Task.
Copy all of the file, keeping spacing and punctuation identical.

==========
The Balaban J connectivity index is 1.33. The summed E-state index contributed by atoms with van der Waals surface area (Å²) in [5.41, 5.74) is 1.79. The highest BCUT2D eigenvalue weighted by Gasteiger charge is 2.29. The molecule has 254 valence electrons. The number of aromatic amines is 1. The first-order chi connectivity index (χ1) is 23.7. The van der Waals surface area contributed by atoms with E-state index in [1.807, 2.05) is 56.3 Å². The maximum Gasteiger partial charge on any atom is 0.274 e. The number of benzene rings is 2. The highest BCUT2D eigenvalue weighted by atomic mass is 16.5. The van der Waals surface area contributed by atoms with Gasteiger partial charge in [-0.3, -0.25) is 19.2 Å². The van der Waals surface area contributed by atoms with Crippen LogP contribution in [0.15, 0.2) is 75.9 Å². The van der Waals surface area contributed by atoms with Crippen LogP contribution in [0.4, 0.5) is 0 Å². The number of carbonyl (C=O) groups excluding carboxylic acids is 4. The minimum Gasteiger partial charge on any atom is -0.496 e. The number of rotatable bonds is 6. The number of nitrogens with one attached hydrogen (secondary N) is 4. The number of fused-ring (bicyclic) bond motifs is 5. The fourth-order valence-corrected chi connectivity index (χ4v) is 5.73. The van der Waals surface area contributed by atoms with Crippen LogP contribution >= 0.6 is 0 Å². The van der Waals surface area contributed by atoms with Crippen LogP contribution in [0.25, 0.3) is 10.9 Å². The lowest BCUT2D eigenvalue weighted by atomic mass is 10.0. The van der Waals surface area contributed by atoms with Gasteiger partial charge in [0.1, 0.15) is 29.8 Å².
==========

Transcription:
The Balaban J connectivity index is 1.33. The summed E-state index contributed by atoms with van der Waals surface area (Å²) in [5.41, 5.74) is 1.79. The highest BCUT2D eigenvalue weighted by Gasteiger charge is 2.29. The molecule has 254 valence electrons. The number of aromatic amines is 1. The first-order chi connectivity index (χ1) is 23.7. The van der Waals surface area contributed by atoms with E-state index in [1.807, 2.05) is 56.3 Å². The maximum Gasteiger partial charge on any atom is 0.274 e. The number of benzene rings is 2. The highest BCUT2D eigenvalue weighted by atomic mass is 16.5. The van der Waals surface area contributed by atoms with Gasteiger partial charge in [-0.3, -0.25) is 19.2 Å². The van der Waals surface area contributed by atoms with Crippen LogP contribution in [0.15, 0.2) is 75.9 Å². The van der Waals surface area contributed by atoms with Crippen LogP contribution in [0.4, 0.5) is 0 Å². The number of carbonyl (C=O) groups excluding carboxylic acids is 4. The minimum Gasteiger partial charge on any atom is -0.496 e. The number of rotatable bonds is 6. The number of nitrogens with one attached hydrogen (secondary N) is 4. The number of fused-ring (bicyclic) bond motifs is 5. The fourth-order valence-corrected chi connectivity index (χ4v) is 5.73. The van der Waals surface area contributed by atoms with Crippen LogP contribution >= 0.6 is 0 Å². The van der Waals surface area contributed by atoms with Crippen LogP contribution in [0.25, 0.3) is 10.9 Å². The lowest BCUT2D eigenvalue weighted by atomic mass is 10.0. The van der Waals surface area contributed by atoms with Gasteiger partial charge in [0.1, 0.15) is 29.8 Å².